Born into a powerful Wangunk family, Sequassen (Souwonckquasin/Wussooankquassin) was the eldest son of Sowheag and the grandson of Atlarbaenhoot. He served as his father's diplomat to the Dutch and English. At the time of the arrival of the English into Connecticut, Sequassen ruled as the sachem of the River Indians whose principal village was at Suckiaug ("black earth"), present-day Hartford. The River Tribes of Tunxis and Massaco were under his political authority.
In 1633 Sequassen and Nattawanut, the sachem of Matianuck, sold land to Windsor to the Plymouth Company. Three years later, Sequassen sold all the Suckiag land from Hartford to Mohawk Country to colonists Samuel Stone and William Goodwin. Because the deed was not recorded, the details of the sale remained a problem for generations between settlers and the Indians.
During the Pequot War in 1637, he and his people removed to Plymouth Meadow in Matianuck (Windsor) under the protection of the English. Taking advantage of the hostilities to get revenge on the Pequots for their former attacks on his family, Sequassen and his men assisted the colonial militia, capturing twenty fugitive Pequot women and children who were trying to reach the Mohawks in upstate New York.
In post-war Connecticut Indian Country, he was a forceful opponent of Uncas and pushed back against the Mohegan sachem's expansionist agenda. In 1642 Connecticut authorities suspected Sowheag and Sequassen of a conspiracy with Miantonomo against English. But in the following years, Sequassen focused his attention on removing Uncas as one of his main rivals. In 1643, when one of his men killed a prominent Mohegan warrior, Sequassen refused to surrender the assailant to Uncas because the man was a favorite of Miantonomo. The Mohegans responded by invading Sequassen's village, killing a few of his warriors, wounding more, then burning his wigwams. After this defeat, Sequassen was exiled from the region and removed to live among his allies in Massachusetts at Woranoack and Pocumtuck.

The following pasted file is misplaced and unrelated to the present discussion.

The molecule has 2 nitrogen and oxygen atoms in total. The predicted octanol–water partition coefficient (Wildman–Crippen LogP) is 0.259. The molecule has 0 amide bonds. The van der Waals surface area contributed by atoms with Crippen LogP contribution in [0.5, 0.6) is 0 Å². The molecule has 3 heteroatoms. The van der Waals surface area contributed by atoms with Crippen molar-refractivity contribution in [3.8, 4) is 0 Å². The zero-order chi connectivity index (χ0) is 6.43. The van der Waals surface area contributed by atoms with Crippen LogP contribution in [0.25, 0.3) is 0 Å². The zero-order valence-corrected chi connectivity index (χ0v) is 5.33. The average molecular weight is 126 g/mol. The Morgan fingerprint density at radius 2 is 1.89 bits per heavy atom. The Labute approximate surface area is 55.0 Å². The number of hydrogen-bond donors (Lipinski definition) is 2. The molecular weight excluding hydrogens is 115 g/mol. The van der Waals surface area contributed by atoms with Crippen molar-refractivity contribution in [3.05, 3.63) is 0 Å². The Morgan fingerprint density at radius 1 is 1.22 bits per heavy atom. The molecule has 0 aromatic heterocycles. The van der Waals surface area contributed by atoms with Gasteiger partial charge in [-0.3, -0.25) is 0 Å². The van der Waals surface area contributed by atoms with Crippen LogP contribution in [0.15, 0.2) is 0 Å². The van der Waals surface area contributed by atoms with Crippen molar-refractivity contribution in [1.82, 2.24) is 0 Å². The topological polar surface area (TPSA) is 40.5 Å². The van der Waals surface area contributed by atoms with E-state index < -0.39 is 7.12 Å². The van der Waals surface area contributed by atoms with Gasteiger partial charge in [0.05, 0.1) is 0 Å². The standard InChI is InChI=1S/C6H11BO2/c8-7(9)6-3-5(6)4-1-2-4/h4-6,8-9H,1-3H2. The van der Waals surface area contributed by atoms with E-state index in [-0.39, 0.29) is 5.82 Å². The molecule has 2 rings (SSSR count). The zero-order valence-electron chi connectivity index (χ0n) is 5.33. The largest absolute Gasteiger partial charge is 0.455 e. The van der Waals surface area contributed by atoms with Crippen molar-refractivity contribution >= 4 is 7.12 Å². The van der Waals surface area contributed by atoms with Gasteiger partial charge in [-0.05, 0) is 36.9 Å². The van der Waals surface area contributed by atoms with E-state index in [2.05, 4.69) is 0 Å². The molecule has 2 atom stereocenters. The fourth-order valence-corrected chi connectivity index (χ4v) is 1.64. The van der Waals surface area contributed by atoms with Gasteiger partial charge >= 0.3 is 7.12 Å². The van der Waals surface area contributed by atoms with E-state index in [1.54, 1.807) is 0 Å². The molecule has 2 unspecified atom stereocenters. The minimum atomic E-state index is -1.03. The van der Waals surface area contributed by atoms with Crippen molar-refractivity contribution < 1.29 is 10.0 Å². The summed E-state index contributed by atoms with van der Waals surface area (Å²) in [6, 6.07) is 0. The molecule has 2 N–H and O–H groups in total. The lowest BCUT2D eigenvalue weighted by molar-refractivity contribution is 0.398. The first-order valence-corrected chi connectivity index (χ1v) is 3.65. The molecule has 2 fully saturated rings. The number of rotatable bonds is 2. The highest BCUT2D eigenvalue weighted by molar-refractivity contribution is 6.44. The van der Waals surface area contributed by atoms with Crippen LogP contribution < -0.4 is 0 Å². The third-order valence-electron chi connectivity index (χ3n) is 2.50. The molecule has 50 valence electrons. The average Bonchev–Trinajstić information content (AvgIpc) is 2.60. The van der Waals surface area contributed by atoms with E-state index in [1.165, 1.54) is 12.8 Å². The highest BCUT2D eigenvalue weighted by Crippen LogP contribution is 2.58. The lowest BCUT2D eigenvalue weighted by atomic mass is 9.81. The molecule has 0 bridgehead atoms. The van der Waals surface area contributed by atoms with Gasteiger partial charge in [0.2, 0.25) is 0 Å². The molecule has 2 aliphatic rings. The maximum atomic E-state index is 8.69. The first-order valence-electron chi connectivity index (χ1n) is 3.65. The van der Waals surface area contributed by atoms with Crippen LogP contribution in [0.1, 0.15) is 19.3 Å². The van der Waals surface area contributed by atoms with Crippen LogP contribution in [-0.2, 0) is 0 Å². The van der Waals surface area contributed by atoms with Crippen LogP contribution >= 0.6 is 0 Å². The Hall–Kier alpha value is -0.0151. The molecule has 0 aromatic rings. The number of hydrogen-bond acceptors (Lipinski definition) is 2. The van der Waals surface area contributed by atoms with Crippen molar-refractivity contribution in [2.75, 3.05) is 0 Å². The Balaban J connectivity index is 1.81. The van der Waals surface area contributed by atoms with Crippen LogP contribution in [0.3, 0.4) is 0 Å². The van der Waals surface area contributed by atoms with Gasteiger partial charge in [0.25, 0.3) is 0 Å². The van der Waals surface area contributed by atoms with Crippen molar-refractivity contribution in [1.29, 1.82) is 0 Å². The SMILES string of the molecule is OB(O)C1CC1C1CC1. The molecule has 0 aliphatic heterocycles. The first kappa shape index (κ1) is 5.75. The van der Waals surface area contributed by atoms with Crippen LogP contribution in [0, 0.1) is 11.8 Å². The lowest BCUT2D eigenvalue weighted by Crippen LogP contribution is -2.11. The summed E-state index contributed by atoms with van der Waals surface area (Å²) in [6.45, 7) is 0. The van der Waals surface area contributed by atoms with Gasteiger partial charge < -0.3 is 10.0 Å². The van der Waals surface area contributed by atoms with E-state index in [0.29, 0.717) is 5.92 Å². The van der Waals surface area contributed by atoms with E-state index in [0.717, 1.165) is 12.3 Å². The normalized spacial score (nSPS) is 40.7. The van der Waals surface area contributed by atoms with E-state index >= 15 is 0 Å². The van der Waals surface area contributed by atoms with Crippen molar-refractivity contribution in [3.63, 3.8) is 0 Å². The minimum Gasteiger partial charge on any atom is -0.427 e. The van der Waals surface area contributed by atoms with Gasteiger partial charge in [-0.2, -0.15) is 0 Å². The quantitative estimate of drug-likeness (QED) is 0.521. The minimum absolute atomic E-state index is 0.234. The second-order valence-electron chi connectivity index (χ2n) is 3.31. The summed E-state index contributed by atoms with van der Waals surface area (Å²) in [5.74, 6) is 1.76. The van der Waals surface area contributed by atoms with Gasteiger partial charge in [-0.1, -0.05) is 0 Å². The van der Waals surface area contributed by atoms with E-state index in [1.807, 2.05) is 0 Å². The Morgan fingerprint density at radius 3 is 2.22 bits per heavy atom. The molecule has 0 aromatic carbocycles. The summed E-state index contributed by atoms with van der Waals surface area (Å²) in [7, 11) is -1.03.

In 1646, Sequassen conspired with a Potatuck man, Watchibrok, to kill magistrates and blame it on Uncas, but the plan fell through when the latter reported it to the Hartford authorities. At this time, Sequassen had removed to Pocumtuck territory near Deerfield, Massachusetts. He was captured by Uncas and sent to prison in Hartford. After a trial that produced no evidence against him, Sequassen was found not guilty and released.
Two years later, Sequassen had sent gifts of wampum to the Mohawk to join a confederacy of anti-Uncas forces from Narragansett, Eastern Niantic, and River Indian villages. Close to one thousand Indians gathered at Pocumtuck in the summer of 1648 to consider an attack on the Mohegans. In the end, they decided not to challenge Uncas and his English allies at that time.
Still in exile for close to a decade, Sequassen successfully petitioned the Commissioners of the United Colony to be able to return to his homeland in the fall of 1650. When he returned, he resumed sachem responsibilities.
In a reversal of the long-running enmity between Uncas and Sequassen, they joined together when a Podunk killed a relative of Sequassen in 1656. After negotiations with the Podunk sachem Tontinimo stalled, Uncas used the unsuccessful result as a pretext to invade Podunk territory. After this, Sequassen disappears from the historical record until 1670, by when it appears that he has already died.
Sylvester, Indian Wars, 187, 453, 463-5. Oberg, Uncas, First of the Mohegans, 100-101, 125-128. Cothren, History of Ancient Woodbury, 37-38, 96, 108-9. Sources for this biography come from the Related Digital Heritage Items listed below.
Died:Between 1657 and 1670